March 20, 2015 — If you have a 401(k) and/or an IRA, and you turned 70 and 1/2 last year, you have a very big deadline coming on April 1. That is the date by which you must have taken your first Required Minimum Distribution (RMD), or face significant penalties. A surprising number of people fail to take these distributions. You must also take your regular annual distribution by December 31 this year. All of the money taken from regular IRAs and 401(k)s is taxable as ordinary income, which is a significant consideration.
You must calculate your RMD on all of these retirement accounts, but you can withdraw it all from one account if you prefer. The advantage of Roth IRAs is that as the owner of the account you do not have to take RMDs.
The penalties for non-compliance are significant. According to the IRS, if an account owner fails to withdraw a RMD, fails to withdraw the full amount of the RMD, or fails to withdraw the RMD by the applicable deadline, the amount not withdrawn is taxed at 50%.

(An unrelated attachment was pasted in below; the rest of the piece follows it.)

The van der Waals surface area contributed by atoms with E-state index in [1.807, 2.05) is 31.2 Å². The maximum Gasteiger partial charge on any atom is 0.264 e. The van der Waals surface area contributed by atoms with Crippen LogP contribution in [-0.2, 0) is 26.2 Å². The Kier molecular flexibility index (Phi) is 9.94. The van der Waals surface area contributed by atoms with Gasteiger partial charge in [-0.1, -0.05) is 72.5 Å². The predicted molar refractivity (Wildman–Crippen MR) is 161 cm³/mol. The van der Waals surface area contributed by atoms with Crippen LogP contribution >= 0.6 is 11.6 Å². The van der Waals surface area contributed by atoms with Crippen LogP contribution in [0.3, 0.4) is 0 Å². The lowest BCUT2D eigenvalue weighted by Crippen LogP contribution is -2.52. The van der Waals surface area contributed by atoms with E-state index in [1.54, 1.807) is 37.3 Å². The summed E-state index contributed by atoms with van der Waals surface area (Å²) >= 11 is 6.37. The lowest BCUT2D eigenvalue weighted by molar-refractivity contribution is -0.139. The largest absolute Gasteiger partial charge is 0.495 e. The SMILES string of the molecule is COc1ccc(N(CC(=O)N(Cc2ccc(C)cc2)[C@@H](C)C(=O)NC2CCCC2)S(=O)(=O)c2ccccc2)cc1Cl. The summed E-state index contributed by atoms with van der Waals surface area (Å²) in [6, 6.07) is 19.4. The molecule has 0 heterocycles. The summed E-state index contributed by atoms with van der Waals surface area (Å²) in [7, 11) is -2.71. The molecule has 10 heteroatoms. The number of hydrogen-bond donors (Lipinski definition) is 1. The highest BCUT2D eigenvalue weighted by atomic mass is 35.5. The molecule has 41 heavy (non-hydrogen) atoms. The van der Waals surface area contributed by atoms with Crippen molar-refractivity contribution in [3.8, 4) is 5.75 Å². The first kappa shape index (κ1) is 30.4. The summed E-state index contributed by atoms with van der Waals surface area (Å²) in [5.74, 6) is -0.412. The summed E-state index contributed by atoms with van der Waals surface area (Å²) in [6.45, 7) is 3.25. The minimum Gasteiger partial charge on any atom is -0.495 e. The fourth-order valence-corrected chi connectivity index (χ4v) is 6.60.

How the RMD %s change over time
The required distribution percentage starts at 3.65% at age 70 and goes to 15.87% at age 100. Many advisors believe that this changing percentage makes a good way to take money out of your accounts and not run out of money in old age. This is because the formula starts low and gets higher over time, it offers built in safety over plans that take out steady amounts over time – as you age you have fewer years to worry about funding.
Comments? Have you had any problems calculating your required distributions, or other issues? Please share your thoughts in the Comments section below.
Text of IRS requirement:
“You must take your first required minimum distribution for the year in which you turn age 70½. However, the first payment can be delayed until April 1 of the year following the year in which you turn 70½. For all subsequent years, including the year in which you were paid the first RMD by April 1, you must take the RMD by December 31 of the year.”
There are some exceptions which allow some people who have not yet retired to delay their first RMD. See RMD FAQs at the IRS, or your tax professional.